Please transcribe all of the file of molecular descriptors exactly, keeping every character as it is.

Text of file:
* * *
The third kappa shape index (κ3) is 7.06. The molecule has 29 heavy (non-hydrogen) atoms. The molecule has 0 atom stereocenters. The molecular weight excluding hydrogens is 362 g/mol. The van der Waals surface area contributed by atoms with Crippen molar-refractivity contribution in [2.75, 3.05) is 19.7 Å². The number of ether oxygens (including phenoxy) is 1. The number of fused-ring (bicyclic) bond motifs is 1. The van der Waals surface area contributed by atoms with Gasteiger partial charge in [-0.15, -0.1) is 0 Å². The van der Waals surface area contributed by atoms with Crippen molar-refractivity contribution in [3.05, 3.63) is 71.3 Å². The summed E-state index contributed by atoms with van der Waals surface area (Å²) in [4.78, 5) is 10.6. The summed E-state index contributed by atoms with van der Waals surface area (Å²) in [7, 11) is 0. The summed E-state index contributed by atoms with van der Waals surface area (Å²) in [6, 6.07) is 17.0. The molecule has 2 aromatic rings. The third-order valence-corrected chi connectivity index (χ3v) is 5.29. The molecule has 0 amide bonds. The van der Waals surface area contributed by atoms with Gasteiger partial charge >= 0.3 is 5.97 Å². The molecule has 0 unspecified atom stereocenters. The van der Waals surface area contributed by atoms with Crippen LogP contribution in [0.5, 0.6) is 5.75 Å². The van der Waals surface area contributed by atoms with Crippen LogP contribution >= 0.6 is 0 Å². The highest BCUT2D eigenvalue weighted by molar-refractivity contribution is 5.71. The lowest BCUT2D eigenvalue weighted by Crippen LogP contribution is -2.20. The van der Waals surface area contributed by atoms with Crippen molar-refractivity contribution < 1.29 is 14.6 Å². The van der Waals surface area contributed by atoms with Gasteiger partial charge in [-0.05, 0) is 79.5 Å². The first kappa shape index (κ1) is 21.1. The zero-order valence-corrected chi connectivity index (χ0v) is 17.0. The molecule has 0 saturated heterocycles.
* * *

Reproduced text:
The third kappa shape index (κ3) is 7.06. The molecule has 29 heavy (non-hydrogen) atoms. The molecule has 0 atom stereocenters. The molecular weight excluding hydrogens is 362 g/mol. The van der Waals surface area contributed by atoms with Crippen molar-refractivity contribution in [2.75, 3.05) is 19.7 Å². The number of ether oxygens (including phenoxy) is 1. The number of fused-ring (bicyclic) bond motifs is 1. The van der Waals surface area contributed by atoms with Gasteiger partial charge in [-0.15, -0.1) is 0 Å². The van der Waals surface area contributed by atoms with Crippen molar-refractivity contribution in [3.05, 3.63) is 71.3 Å². The summed E-state index contributed by atoms with van der Waals surface area (Å²) in [4.78, 5) is 10.6. The summed E-state index contributed by atoms with van der Waals surface area (Å²) in [7, 11) is 0. The summed E-state index contributed by atoms with van der Waals surface area (Å²) in [6, 6.07) is 17.0. The molecule has 2 aromatic rings. The third-order valence-corrected chi connectivity index (χ3v) is 5.29. The molecule has 0 amide bonds. The van der Waals surface area contributed by atoms with Gasteiger partial charge >= 0.3 is 5.97 Å². The molecule has 0 unspecified atom stereocenters. The van der Waals surface area contributed by atoms with Crippen LogP contribution in [0.5, 0.6) is 5.75 Å². The van der Waals surface area contributed by atoms with Crippen LogP contribution >= 0.6 is 0 Å². The highest BCUT2D eigenvalue weighted by molar-refractivity contribution is 5.71. The lowest BCUT2D eigenvalue weighted by Crippen LogP contribution is -2.20. The van der Waals surface area contributed by atoms with Crippen molar-refractivity contribution < 1.29 is 14.6 Å². The van der Waals surface area contributed by atoms with Gasteiger partial charge in [-0.05, 0) is 79.5 Å². The first kappa shape index (κ1) is 21.1. The zero-order valence-corrected chi connectivity index (χ0v) is 17.0. The molecule has 0 saturated heterocycles.